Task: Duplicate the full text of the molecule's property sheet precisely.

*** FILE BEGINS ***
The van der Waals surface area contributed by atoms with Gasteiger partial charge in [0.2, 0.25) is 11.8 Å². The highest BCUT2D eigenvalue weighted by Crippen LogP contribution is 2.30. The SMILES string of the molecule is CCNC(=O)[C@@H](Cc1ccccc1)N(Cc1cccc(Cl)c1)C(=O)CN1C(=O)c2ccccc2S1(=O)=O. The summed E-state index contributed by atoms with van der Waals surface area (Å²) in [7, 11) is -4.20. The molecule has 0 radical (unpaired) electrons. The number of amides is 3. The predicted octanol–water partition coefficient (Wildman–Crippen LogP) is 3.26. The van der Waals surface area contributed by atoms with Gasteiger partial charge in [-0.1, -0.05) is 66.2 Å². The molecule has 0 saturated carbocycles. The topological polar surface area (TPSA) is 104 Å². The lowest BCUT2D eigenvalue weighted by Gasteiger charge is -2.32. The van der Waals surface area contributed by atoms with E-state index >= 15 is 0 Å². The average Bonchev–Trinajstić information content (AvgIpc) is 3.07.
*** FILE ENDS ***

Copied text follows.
The van der Waals surface area contributed by atoms with Gasteiger partial charge in [0.2, 0.25) is 11.8 Å². The highest BCUT2D eigenvalue weighted by Crippen LogP contribution is 2.30. The SMILES string of the molecule is CCNC(=O)[C@@H](Cc1ccccc1)N(Cc1cccc(Cl)c1)C(=O)CN1C(=O)c2ccccc2S1(=O)=O. The summed E-state index contributed by atoms with van der Waals surface area (Å²) in [7, 11) is -4.20. The molecule has 0 radical (unpaired) electrons. The number of amides is 3. The predicted octanol–water partition coefficient (Wildman–Crippen LogP) is 3.26. The van der Waals surface area contributed by atoms with Gasteiger partial charge in [-0.1, -0.05) is 66.2 Å². The molecule has 0 saturated carbocycles. The topological polar surface area (TPSA) is 104 Å². The lowest BCUT2D eigenvalue weighted by Gasteiger charge is -2.32. The van der Waals surface area contributed by atoms with E-state index >= 15 is 0 Å². The average Bonchev–Trinajstić information content (AvgIpc) is 3.07.